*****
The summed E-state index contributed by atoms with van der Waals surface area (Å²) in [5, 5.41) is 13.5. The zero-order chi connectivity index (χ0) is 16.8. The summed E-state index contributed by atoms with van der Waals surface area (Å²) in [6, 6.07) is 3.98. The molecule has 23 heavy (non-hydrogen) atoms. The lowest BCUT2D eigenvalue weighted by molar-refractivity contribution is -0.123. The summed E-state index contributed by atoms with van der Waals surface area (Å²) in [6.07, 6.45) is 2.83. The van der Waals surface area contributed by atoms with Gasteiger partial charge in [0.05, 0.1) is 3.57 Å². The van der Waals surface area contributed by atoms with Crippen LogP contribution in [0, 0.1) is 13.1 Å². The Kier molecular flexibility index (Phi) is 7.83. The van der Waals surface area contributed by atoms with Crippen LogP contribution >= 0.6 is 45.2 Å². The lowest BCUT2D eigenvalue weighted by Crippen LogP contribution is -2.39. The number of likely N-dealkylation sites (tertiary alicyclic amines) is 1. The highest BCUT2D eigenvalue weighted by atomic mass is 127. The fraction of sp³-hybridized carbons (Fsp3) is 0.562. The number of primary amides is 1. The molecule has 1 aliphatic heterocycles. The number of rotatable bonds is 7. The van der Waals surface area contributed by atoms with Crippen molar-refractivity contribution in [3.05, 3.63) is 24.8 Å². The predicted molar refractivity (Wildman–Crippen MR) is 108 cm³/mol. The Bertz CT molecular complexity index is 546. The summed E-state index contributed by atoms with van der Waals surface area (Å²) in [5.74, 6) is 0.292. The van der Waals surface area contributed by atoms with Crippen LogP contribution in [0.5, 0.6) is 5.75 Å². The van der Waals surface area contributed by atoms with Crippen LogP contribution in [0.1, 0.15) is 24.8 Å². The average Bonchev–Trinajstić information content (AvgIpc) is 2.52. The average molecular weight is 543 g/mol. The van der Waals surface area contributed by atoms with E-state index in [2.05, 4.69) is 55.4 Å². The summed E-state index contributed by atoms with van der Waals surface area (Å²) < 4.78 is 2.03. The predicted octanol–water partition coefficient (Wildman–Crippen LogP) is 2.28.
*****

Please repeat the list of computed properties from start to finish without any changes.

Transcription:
The summed E-state index contributed by atoms with van der Waals surface area (Å²) in [5, 5.41) is 13.5. The zero-order chi connectivity index (χ0) is 16.8. The summed E-state index contributed by atoms with van der Waals surface area (Å²) in [6, 6.07) is 3.98. The molecule has 23 heavy (non-hydrogen) atoms. The lowest BCUT2D eigenvalue weighted by molar-refractivity contribution is -0.123. The summed E-state index contributed by atoms with van der Waals surface area (Å²) in [6.07, 6.45) is 2.83. The van der Waals surface area contributed by atoms with Gasteiger partial charge in [0.05, 0.1) is 3.57 Å². The van der Waals surface area contributed by atoms with Crippen LogP contribution in [0, 0.1) is 13.1 Å². The Kier molecular flexibility index (Phi) is 7.83. The van der Waals surface area contributed by atoms with Crippen LogP contribution >= 0.6 is 45.2 Å². The lowest BCUT2D eigenvalue weighted by Crippen LogP contribution is -2.39. The number of likely N-dealkylation sites (tertiary alicyclic amines) is 1. The highest BCUT2D eigenvalue weighted by atomic mass is 127. The fraction of sp³-hybridized carbons (Fsp3) is 0.562. The number of primary amides is 1. The molecule has 1 aliphatic heterocycles. The number of rotatable bonds is 7. The van der Waals surface area contributed by atoms with Crippen molar-refractivity contribution in [3.05, 3.63) is 24.8 Å². The predicted molar refractivity (Wildman–Crippen MR) is 108 cm³/mol. The Bertz CT molecular complexity index is 546. The summed E-state index contributed by atoms with van der Waals surface area (Å²) in [5.74, 6) is 0.292. The van der Waals surface area contributed by atoms with Crippen LogP contribution in [0.5, 0.6) is 5.75 Å². The van der Waals surface area contributed by atoms with Crippen LogP contribution in [0.1, 0.15) is 24.8 Å². The average Bonchev–Trinajstić information content (AvgIpc) is 2.52. The average molecular weight is 543 g/mol. The van der Waals surface area contributed by atoms with E-state index in [2.05, 4.69) is 55.4 Å². The summed E-state index contributed by atoms with van der Waals surface area (Å²) < 4.78 is 2.03. The predicted octanol–water partition coefficient (Wildman–Crippen LogP) is 2.28.